GV mulls final vote on burn barrel ban
The Grass Valley City Council today is expected to take a second – and final – vote to ban the use of burn barrels within the city limits.
If it passes, it would become effective in 30 days.
The vote comes barely a week after the California Air Resources Board unanimously voted to prohibit the use of burn barrels throughout the state, effective Jan. 1, 2004.
The state board last Thursday also voted to prohibit garbage burning, a practice already banned in Nevada County. Exempt from the new rules will be some sparsely populated areas, none of which are in western Nevada County, Gretchen Bennitt, director of the Northern Sierra Air Quality Management District, said Monday.
The Grass Valley Fire Department staff would enforce the ban within city limits. Fire Chief Hank Weston said his staff wants to educate the public before starting to issue fines. A fine schedule has yet to be established, he said.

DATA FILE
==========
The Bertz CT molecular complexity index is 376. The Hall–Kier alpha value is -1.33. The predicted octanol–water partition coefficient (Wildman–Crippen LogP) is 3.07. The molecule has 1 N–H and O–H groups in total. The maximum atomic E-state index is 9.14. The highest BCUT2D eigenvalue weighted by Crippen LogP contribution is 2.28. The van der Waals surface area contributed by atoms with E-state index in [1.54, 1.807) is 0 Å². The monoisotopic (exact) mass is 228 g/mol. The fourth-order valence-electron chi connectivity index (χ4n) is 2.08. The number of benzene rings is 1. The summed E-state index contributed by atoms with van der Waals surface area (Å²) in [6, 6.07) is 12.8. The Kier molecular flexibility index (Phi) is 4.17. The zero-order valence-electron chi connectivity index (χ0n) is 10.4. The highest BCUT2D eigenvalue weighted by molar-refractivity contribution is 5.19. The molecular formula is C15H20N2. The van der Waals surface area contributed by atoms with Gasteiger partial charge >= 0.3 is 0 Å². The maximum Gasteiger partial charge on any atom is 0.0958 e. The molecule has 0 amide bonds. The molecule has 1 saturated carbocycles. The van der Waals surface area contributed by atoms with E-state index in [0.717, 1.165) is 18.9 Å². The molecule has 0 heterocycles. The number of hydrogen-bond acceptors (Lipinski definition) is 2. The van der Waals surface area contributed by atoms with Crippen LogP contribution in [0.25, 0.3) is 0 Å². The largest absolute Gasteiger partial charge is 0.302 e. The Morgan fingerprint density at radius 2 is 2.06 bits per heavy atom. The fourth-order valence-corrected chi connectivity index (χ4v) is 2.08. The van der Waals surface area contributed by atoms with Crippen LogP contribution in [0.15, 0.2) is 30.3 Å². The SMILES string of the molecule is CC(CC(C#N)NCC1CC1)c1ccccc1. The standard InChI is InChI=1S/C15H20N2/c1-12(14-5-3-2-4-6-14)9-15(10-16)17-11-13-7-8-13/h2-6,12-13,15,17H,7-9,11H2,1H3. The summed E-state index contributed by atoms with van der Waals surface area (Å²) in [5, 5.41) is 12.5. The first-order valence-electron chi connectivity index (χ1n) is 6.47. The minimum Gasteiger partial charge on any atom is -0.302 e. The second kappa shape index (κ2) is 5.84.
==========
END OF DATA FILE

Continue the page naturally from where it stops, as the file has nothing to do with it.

State and city officials say burn barrels are poorly ventilated and cause cancer-causing dioxins to pollute the air.
Household garbage burning is one of the largest uncontrolled source of dioxins in the United States, according to the federal Environmental Protection Agency.
Gary Hunt, who lives on South Auburn Street, is resigned to the fact his 8-year-old burn barrel is destined for the scrap heap. “It’s a lost cause,” he said.
But Hunt questioned the city burn permit he obtained Nov. 1, which reads: “The use of burn barrels or incinerators are prohibited.” There was no ban in place in November, he noted.
Weston said Monday the sentence was a mistake. “It was a clerical error,” he said.
The staff caught the mistake right away but some incorrect permits may still be out there, Weston said. There is no ban at this time.
The council gave preliminary approval to the ban ordinance Feb. 12.
WHAT: Grass Valley City Council
WHEN: 7 p.m. today
WHERE: Council Chambers, City Hall, 125 E. Main St.
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